This is positive sorting by attributes produces two results. First, there will be greater economic inequality across households at any moment in time. And over time, as more women become well-educated, more of them will be married to well-educated men and household inequality will rise further. This is a gradual process that will evolve slowly.
Second, there will be a higher propensity for household inequality to be passed onto the next generation. The most important driver of the intergenerational transmission of inequality is not household wealth, but the quality and amount of time mothers spend with their children, especially when they are young. A well-known result that demonstrates the power of this effect is that the earnings of men and women found in many countries are very highly correlated with their mothers’ education, but not with either their fathers’ education or household wealth.
Women balance various tradeoffs between working in the household taking care of children versus staying in the labor market. Well-educated women earn more in the labor market, but are also more productive in taking care of children. Hired domestic help are often imperfect substitutes for mothers’ quality time. As a consequence, well-educated women often struggle with keeping two jobs – one in the labor market and the other at home.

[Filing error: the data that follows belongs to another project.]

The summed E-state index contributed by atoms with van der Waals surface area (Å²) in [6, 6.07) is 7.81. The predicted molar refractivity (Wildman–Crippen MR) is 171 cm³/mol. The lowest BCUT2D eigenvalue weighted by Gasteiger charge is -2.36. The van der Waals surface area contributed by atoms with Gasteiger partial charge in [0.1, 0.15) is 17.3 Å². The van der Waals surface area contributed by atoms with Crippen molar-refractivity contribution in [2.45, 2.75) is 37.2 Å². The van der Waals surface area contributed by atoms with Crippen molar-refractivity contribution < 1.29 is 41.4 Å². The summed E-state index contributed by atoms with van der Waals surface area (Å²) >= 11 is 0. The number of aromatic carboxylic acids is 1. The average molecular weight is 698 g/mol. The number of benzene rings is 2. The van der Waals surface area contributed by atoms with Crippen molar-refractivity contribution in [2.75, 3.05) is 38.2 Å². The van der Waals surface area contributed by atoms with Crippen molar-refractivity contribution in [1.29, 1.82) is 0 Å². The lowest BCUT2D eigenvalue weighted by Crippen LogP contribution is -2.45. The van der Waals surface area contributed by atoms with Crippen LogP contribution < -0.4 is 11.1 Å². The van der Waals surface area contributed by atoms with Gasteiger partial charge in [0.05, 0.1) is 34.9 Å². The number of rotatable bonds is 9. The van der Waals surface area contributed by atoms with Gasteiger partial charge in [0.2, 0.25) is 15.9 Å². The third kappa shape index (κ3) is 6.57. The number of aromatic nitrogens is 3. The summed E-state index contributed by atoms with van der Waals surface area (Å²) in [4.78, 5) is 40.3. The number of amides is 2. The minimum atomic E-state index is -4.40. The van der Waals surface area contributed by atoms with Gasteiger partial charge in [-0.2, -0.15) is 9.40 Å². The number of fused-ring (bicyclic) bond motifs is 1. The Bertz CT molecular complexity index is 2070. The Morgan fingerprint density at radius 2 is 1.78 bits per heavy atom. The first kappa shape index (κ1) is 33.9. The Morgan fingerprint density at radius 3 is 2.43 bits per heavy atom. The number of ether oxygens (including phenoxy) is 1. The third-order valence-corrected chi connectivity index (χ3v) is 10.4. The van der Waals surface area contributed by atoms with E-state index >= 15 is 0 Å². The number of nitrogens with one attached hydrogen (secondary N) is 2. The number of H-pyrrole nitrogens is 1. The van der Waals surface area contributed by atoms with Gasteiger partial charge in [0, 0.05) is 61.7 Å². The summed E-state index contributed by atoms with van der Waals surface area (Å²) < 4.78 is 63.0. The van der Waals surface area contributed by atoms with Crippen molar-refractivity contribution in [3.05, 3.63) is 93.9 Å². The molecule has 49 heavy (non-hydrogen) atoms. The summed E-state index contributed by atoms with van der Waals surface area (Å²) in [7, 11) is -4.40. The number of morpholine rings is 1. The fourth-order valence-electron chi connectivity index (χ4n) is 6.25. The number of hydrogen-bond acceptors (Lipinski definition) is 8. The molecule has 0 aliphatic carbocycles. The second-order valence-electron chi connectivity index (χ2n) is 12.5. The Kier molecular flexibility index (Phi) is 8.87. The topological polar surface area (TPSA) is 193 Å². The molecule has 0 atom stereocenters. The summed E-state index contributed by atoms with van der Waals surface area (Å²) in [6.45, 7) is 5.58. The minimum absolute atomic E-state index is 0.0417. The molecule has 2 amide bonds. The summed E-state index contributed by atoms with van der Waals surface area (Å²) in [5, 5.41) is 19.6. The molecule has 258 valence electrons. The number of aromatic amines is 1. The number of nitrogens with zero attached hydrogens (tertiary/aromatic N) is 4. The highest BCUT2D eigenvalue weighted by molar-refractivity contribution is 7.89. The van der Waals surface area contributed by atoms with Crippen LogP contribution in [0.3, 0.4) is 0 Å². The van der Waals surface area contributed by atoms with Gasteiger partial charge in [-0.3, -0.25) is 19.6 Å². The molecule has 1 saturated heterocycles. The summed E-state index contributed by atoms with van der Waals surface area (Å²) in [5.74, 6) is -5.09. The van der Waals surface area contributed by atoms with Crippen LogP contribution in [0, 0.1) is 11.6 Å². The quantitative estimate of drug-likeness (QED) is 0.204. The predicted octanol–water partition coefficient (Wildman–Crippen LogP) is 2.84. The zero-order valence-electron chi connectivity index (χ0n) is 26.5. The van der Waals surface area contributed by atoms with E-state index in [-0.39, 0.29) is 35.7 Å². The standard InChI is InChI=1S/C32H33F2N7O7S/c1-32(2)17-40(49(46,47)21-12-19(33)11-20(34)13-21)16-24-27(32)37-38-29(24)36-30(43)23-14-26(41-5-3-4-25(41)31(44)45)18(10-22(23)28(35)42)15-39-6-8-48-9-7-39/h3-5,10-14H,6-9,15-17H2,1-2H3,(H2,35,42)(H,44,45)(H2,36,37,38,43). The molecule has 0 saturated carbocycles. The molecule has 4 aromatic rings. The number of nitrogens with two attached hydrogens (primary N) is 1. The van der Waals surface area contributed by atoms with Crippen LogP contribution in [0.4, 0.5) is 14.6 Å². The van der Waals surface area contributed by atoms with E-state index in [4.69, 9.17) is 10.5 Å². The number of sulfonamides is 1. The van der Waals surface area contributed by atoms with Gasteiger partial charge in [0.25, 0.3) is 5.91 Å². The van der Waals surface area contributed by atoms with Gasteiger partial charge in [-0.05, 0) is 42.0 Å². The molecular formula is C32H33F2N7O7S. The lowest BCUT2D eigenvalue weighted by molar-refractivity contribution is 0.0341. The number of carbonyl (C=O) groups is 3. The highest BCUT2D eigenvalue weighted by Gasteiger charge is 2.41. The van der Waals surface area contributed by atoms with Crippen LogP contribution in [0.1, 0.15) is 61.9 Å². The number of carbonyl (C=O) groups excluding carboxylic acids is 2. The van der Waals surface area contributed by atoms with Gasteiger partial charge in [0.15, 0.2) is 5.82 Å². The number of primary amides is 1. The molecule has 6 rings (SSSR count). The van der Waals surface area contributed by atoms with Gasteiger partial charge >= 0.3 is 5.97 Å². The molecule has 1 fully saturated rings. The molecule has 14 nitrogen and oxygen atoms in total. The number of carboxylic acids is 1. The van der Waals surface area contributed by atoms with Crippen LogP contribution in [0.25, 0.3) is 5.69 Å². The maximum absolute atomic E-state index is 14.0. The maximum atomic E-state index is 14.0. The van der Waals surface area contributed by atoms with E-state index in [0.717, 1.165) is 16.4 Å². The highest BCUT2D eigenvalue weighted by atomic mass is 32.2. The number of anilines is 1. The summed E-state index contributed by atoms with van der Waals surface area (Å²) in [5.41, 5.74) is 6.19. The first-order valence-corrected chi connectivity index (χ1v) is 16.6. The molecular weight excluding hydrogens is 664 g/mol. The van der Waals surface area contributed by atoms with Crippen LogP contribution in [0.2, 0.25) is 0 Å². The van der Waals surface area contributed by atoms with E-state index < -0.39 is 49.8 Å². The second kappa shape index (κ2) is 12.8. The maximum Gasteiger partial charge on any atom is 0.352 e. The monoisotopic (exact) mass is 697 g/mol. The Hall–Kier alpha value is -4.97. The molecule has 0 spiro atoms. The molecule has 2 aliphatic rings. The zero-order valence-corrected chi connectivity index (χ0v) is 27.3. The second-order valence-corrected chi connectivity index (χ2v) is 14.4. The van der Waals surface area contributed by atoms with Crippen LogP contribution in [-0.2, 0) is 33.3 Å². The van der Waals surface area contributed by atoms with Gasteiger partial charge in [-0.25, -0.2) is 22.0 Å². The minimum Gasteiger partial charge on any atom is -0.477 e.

The competing demands for mothers’ time reduce the career development of women in the labor market. For this reason, although women nowadays often make more money than men do when they are single, they often lose to men over time as they enter motherhood.
In the past, women in wealthy families hired governesses to educate their children; Winston Churchill had a governess who is known to have had an important influence on him. But the market for governesses has disappeared nowadays as women with good education no longer seek such jobs. Today well-educated women in wealthy families often have to withdraw from the labor market during their motherhood years despite their higher earnings potential.